His hunger and thirst had been immense: he was caught up for the first time in a Faustian web—there was no food that could feed him, no drink that could quench his thirst. Like an insatiate and maddened animal he roamed the streets, trying to draw up mercy from the cobblestones, solace and wisdom from a million sights and faces, or he prowled through endless shelves of high-piled books, tortured by everything he could not see and could not know, and growing blind, weary, and desperate from what he read and saw. He wanted to know all, have all, be all—to be one and many, to have the whole riddle of this vast and swarming earth as legible, as tangible in his hands as a coin of minted gold.”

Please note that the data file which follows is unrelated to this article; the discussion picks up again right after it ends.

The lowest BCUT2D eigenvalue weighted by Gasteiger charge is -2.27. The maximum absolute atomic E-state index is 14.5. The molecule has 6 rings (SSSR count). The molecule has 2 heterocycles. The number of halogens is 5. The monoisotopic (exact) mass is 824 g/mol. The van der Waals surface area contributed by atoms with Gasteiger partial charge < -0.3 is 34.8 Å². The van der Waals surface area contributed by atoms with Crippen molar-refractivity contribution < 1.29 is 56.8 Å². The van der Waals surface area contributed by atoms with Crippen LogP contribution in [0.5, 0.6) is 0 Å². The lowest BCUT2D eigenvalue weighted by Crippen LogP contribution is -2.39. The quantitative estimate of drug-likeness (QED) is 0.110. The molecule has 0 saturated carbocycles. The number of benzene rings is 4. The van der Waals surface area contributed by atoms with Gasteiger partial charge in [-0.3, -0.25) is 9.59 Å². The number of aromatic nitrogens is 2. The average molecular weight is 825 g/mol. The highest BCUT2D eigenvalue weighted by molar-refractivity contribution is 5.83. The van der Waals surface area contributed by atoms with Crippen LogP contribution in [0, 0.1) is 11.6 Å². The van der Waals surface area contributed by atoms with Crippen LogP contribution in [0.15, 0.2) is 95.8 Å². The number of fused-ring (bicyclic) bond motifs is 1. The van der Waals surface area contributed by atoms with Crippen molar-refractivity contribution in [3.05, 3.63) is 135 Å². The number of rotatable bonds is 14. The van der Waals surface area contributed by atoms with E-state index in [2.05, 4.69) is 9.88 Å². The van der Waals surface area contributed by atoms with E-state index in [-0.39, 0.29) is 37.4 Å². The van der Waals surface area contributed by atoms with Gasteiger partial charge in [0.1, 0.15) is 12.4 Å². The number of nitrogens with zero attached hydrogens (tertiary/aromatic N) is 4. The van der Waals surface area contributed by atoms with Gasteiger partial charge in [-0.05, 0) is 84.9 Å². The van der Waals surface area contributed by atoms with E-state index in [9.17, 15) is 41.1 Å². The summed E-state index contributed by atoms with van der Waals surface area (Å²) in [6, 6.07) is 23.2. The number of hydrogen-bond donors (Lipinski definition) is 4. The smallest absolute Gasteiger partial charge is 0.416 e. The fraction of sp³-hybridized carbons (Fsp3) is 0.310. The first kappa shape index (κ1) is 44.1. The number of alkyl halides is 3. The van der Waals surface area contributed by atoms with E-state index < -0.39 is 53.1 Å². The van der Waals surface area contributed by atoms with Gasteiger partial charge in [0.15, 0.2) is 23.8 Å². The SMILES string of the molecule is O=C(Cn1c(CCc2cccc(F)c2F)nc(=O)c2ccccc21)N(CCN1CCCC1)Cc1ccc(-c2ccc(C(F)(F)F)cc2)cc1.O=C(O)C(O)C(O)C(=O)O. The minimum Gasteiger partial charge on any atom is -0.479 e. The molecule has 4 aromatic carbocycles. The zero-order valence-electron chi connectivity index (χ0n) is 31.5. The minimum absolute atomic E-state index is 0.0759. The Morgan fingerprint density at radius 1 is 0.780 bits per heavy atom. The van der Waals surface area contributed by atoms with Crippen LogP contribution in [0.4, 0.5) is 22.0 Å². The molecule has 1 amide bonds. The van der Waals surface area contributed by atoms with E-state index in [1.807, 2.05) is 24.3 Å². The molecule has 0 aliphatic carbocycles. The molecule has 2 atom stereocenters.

Thomas Wolfe, Of Time and the River

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